But such concerns should not be allowed to obscure the substantial merits of this book. While Authors and Audiences has evident weaknesses, it is foremost a study that gathers together and makes available a great deal of important material about the book trade and its remarkable expansion in this "golden age" of publishing in North America. It is in gathering this data that the study excels and it is for this reason, evident in so many ways, that the book will serve as a valuable resource for future students. Karr documents the evolving conditions of "the modern" in Canada (focusing on consumerism, liberalism, mass market advertising, urbanization, and materialism); he offers a striking amount of primary research into the literary and commercial struggles of his authors; he investigates the cross-border book-trade traffic that was necessary for any substantial degree of popular success for a Canadian writer; and he examines the five individual careers from many useful perspectives. In addition to a chapter on each writer, he offers specific analyses of their respective interactions with advisors, agents, publishers, filmmakers, and ordinary readers. The information on literary agents and early film entrepreneurs is new and particularly interesting.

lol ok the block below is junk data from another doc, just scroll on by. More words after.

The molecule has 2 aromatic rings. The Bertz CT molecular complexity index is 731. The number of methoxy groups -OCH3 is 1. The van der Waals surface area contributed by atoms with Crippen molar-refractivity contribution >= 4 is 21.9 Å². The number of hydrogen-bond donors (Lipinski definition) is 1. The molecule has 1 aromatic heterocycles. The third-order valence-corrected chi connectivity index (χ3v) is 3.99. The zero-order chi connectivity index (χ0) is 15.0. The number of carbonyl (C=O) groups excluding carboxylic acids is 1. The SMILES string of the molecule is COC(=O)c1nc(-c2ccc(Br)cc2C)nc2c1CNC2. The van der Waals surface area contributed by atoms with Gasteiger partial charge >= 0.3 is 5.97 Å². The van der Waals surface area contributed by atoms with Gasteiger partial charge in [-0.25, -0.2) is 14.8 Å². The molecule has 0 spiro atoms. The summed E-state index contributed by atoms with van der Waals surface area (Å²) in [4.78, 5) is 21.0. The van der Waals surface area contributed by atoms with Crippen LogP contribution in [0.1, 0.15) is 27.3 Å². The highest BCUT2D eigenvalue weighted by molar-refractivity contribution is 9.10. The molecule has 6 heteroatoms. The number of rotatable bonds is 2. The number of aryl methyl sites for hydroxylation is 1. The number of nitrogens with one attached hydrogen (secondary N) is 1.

The resulting record is a treasure trove of detail for the reader eager to understand both the conditions of cultural production in the pre-First World War years and the ups and downs of the individual careers of the chosen five. Indeed, in this comparative sense the juxtaposition of the five has many advantages. It is, overall, a considerable service to document in a positive and favourable manner the careers and the individual novels of these often-overlooked writers. Such is particularly the case with Arthur Stringer, whose long writing life and range of fictional subjects (Prairie life, modern marriage and divorce, and crime fiction) have been forgotten by all but Western scholars. At the same time, given Karr's emphasis on the changing conditions of the publishing business, he has time to consider only a few novels by each of his writers. But perhaps, given the repetitive and predictable nature of many of these books, this limit is a blessing.

Karr's thesis is that his five chosen writers earned large popular audiences as a result of improved means of book production, publicity, and distribution that utterly changed the book business in the late nineteenth century. It is the book business itself that rises above and effectively dominates the five individual narratives in Authors and Audiences, though Karr plays out a personal engagement with each of his chosen authors. They make up the warp to the book business's woof. In his view, they not only deserved the audiences they won (Connor's sales figures for his first two books remain a stunning success) but also, as writers, they helped to create the new markets of "the golden age" in which they prospered, at least for a time. Different as they were individually and only partially understanding the forces in which they were working, they spoke to their readers in positive and emotional ways; they offered hope and spiritual direction to readers in an age where so much seemed to be in flux and in question. The message was a kind one, in no sense matching the force and momentum of the medium in which they practised.